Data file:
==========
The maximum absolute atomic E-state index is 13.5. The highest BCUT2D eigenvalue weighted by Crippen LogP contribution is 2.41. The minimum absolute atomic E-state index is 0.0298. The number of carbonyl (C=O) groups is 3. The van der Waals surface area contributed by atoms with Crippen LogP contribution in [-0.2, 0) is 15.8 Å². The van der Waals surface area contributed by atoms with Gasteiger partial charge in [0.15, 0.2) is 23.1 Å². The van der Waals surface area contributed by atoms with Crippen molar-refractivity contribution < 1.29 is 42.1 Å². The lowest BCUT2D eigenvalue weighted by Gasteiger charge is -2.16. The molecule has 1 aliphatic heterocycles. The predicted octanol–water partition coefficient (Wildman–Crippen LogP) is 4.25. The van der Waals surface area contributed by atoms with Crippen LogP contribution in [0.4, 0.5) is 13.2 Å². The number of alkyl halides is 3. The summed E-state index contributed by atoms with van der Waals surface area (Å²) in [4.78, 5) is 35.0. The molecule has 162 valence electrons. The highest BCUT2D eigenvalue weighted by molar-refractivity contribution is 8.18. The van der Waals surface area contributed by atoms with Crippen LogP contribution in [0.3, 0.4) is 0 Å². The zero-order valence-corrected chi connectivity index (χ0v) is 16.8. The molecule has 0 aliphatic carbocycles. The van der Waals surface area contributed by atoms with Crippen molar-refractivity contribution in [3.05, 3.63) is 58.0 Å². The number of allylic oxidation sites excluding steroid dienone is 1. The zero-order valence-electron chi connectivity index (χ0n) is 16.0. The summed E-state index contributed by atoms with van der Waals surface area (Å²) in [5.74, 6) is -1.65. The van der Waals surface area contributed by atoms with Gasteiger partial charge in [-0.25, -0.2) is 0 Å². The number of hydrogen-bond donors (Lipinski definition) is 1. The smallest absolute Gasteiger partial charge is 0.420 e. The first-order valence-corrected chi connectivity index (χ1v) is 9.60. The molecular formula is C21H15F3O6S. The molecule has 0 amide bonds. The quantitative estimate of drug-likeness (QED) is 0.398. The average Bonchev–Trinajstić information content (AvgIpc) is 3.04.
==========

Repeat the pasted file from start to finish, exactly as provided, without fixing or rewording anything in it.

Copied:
The maximum absolute atomic E-state index is 13.5. The highest BCUT2D eigenvalue weighted by Crippen LogP contribution is 2.41. The minimum absolute atomic E-state index is 0.0298. The number of carbonyl (C=O) groups is 3. The van der Waals surface area contributed by atoms with Crippen LogP contribution in [-0.2, 0) is 15.8 Å². The van der Waals surface area contributed by atoms with Gasteiger partial charge in [0.15, 0.2) is 23.1 Å². The van der Waals surface area contributed by atoms with Crippen molar-refractivity contribution < 1.29 is 42.1 Å². The lowest BCUT2D eigenvalue weighted by Gasteiger charge is -2.16. The molecule has 1 aliphatic heterocycles. The predicted octanol–water partition coefficient (Wildman–Crippen LogP) is 4.25. The van der Waals surface area contributed by atoms with Crippen LogP contribution in [0.4, 0.5) is 13.2 Å². The number of alkyl halides is 3. The summed E-state index contributed by atoms with van der Waals surface area (Å²) in [4.78, 5) is 35.0. The molecule has 162 valence electrons. The highest BCUT2D eigenvalue weighted by molar-refractivity contribution is 8.18. The van der Waals surface area contributed by atoms with Crippen LogP contribution in [0.3, 0.4) is 0 Å². The zero-order valence-corrected chi connectivity index (χ0v) is 16.8. The molecule has 0 aliphatic carbocycles. The van der Waals surface area contributed by atoms with Crippen molar-refractivity contribution in [3.05, 3.63) is 58.0 Å². The number of allylic oxidation sites excluding steroid dienone is 1. The zero-order valence-electron chi connectivity index (χ0n) is 16.0. The summed E-state index contributed by atoms with van der Waals surface area (Å²) in [5.74, 6) is -1.65. The van der Waals surface area contributed by atoms with Gasteiger partial charge in [-0.25, -0.2) is 0 Å². The number of hydrogen-bond donors (Lipinski definition) is 1. The smallest absolute Gasteiger partial charge is 0.420 e. The first-order valence-corrected chi connectivity index (χ1v) is 9.60. The molecular formula is C21H15F3O6S. The molecule has 0 amide bonds. The quantitative estimate of drug-likeness (QED) is 0.398. The average Bonchev–Trinajstić information content (AvgIpc) is 3.04.